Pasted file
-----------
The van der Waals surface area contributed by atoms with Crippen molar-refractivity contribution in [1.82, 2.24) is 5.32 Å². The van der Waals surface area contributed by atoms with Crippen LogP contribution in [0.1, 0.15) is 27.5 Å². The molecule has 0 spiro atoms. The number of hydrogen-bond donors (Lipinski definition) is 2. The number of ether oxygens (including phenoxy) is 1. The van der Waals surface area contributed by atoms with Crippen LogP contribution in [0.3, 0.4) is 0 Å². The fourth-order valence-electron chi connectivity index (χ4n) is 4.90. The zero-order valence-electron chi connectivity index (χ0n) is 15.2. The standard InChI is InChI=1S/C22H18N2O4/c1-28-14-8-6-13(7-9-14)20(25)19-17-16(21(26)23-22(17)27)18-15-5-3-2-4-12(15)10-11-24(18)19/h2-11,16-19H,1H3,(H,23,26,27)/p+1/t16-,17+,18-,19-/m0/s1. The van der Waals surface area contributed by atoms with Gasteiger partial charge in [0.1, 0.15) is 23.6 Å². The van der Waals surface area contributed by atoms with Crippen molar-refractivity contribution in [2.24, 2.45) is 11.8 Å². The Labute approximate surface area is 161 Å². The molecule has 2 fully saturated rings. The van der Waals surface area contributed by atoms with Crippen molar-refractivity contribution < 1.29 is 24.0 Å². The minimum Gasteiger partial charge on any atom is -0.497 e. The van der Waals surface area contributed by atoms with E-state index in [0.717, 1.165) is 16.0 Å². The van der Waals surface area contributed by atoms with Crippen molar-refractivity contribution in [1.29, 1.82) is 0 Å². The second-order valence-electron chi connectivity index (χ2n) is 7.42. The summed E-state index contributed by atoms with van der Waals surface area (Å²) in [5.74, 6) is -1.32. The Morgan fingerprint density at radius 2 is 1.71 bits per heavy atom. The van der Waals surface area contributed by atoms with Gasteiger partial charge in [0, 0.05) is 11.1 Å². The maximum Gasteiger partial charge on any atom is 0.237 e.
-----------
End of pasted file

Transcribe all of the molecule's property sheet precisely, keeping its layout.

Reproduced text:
The van der Waals surface area contributed by atoms with Crippen molar-refractivity contribution in [1.82, 2.24) is 5.32 Å². The van der Waals surface area contributed by atoms with Crippen LogP contribution in [0.1, 0.15) is 27.5 Å². The molecule has 0 spiro atoms. The number of hydrogen-bond donors (Lipinski definition) is 2. The number of ether oxygens (including phenoxy) is 1. The van der Waals surface area contributed by atoms with Crippen LogP contribution in [0.3, 0.4) is 0 Å². The fourth-order valence-electron chi connectivity index (χ4n) is 4.90. The zero-order valence-electron chi connectivity index (χ0n) is 15.2. The standard InChI is InChI=1S/C22H18N2O4/c1-28-14-8-6-13(7-9-14)20(25)19-17-16(21(26)23-22(17)27)18-15-5-3-2-4-12(15)10-11-24(18)19/h2-11,16-19H,1H3,(H,23,26,27)/p+1/t16-,17+,18-,19-/m0/s1. The van der Waals surface area contributed by atoms with Gasteiger partial charge in [0.1, 0.15) is 23.6 Å². The van der Waals surface area contributed by atoms with Crippen molar-refractivity contribution in [2.24, 2.45) is 11.8 Å². The Labute approximate surface area is 161 Å². The molecule has 2 fully saturated rings. The van der Waals surface area contributed by atoms with Crippen molar-refractivity contribution < 1.29 is 24.0 Å². The minimum Gasteiger partial charge on any atom is -0.497 e. The van der Waals surface area contributed by atoms with E-state index in [0.717, 1.165) is 16.0 Å². The van der Waals surface area contributed by atoms with Crippen molar-refractivity contribution in [1.29, 1.82) is 0 Å². The second-order valence-electron chi connectivity index (χ2n) is 7.42. The summed E-state index contributed by atoms with van der Waals surface area (Å²) in [5.74, 6) is -1.32. The Morgan fingerprint density at radius 2 is 1.71 bits per heavy atom. The van der Waals surface area contributed by atoms with Gasteiger partial charge in [0, 0.05) is 11.1 Å². The maximum Gasteiger partial charge on any atom is 0.237 e.